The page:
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White Shark



length

This graph depicts the reported size of white sharks responsible for attacks on humans. Over 70% of attacking white sharks are larger than 10 feet in length. This is a reflection of the shift in dietary preferences of the white shark as it grows. Young white sharks under 10 feet primarily feed on fishes, and are therefore not as likely to attack something as large as a human. Individuals over 10 feet in length, however, prefer to prey upon marine mammals, such as seals and sea lions. As it happens, many of the locations where there are large congregations of seals and sea lions, there are also popular surfing and/or diving sites nearby. A human on a surfboard or a diver in a black wetsuit can easily be mistaken for a seal from a hunting white shark's point of view. These mistakes on the white shark's part may result in an attack on a human which is not a normally preferred food item. For further information, see the Carcharodon carcharias biological profile.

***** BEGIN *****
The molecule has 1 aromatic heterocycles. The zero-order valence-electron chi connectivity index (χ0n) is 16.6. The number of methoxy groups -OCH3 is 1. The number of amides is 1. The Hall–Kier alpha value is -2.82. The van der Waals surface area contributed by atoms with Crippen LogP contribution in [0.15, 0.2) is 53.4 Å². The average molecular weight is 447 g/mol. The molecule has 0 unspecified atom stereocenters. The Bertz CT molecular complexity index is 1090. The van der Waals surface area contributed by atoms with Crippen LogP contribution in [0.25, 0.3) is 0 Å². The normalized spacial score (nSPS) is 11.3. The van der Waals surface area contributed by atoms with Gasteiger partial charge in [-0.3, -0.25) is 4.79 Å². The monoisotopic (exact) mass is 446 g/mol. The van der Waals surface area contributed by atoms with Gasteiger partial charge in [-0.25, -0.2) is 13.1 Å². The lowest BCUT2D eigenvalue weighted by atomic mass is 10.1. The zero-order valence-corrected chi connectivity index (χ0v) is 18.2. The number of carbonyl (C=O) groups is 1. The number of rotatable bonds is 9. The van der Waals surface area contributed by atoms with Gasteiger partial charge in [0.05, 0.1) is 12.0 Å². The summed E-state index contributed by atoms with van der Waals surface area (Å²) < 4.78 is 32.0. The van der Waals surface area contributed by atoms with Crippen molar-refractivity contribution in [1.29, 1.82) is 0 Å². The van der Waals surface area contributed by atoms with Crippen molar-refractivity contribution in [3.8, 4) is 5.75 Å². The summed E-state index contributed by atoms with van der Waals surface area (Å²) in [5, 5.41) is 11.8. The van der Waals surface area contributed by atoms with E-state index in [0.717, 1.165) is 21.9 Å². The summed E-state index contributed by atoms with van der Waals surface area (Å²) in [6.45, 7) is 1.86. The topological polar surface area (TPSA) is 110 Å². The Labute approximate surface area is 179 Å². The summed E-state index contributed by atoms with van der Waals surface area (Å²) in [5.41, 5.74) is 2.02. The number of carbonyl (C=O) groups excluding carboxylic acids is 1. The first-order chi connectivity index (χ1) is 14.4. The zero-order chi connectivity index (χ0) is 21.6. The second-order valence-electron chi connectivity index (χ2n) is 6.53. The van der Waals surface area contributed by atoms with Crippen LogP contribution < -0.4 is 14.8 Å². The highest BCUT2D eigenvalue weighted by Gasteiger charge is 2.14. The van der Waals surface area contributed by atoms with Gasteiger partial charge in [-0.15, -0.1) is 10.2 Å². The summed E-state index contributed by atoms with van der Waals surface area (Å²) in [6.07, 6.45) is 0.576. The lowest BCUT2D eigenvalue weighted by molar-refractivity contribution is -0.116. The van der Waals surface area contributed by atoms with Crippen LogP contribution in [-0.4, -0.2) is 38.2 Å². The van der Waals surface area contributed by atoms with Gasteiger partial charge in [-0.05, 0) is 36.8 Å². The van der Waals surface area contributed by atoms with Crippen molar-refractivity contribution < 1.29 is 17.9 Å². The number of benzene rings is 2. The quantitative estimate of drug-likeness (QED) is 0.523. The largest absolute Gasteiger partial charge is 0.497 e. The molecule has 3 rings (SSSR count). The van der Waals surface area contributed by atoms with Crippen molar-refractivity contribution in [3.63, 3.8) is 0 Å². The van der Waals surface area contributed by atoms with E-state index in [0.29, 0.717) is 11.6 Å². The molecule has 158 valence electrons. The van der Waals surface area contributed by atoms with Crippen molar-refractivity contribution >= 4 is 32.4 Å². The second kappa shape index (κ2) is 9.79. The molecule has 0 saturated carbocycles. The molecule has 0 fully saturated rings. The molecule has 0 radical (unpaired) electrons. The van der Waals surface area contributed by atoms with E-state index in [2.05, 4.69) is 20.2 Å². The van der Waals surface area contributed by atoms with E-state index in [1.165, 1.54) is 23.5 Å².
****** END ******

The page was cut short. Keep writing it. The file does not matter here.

Data current as of: July 8, 2014




fatal length

This graph indicates that larger white sharks are more prone to fatally wounding their victims than are smaller sharks. This is primarily because of the relative size of a shark compared to the size of the human victim. A larger shark has more strength and larger jaws and teeth capable of inflicting more serious wounds, even with a relatively minor bite. It should be noted that in the majority of these fatal attacks, the victim is not consumed but is left by the shark after 1-2 bites, leaving the victim to bleed to death.

Data current as of: July 8, 2014

© International Shark Attack File
Florida Museum of Natural History, University of Florida